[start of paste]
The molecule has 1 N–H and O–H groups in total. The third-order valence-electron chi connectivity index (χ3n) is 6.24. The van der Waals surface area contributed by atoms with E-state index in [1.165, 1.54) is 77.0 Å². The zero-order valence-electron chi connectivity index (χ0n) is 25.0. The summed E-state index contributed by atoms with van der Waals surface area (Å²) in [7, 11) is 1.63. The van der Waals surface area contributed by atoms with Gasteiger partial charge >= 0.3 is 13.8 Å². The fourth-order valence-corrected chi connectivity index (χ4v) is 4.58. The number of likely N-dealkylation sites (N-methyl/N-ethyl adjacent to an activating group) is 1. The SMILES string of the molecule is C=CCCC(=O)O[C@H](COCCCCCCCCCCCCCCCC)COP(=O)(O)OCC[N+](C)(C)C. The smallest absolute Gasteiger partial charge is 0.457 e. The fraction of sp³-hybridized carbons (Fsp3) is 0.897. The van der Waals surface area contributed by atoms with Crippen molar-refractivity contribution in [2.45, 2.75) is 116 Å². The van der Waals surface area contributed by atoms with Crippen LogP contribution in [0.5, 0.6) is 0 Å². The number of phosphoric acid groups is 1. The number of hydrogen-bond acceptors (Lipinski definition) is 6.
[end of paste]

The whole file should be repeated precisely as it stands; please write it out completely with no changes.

The molecule has 1 N–H and O–H groups in total. The third-order valence-electron chi connectivity index (χ3n) is 6.24. The van der Waals surface area contributed by atoms with E-state index in [1.165, 1.54) is 77.0 Å². The zero-order valence-electron chi connectivity index (χ0n) is 25.0. The summed E-state index contributed by atoms with van der Waals surface area (Å²) in [7, 11) is 1.63. The van der Waals surface area contributed by atoms with Gasteiger partial charge >= 0.3 is 13.8 Å². The fourth-order valence-corrected chi connectivity index (χ4v) is 4.58. The number of likely N-dealkylation sites (N-methyl/N-ethyl adjacent to an activating group) is 1. The SMILES string of the molecule is C=CCCC(=O)O[C@H](COCCCCCCCCCCCCCCCC)COP(=O)(O)OCC[N+](C)(C)C. The smallest absolute Gasteiger partial charge is 0.457 e. The fraction of sp³-hybridized carbons (Fsp3) is 0.897. The van der Waals surface area contributed by atoms with Crippen molar-refractivity contribution in [2.45, 2.75) is 116 Å². The van der Waals surface area contributed by atoms with Crippen LogP contribution in [0.5, 0.6) is 0 Å². The number of phosphoric acid groups is 1. The number of hydrogen-bond acceptors (Lipinski definition) is 6.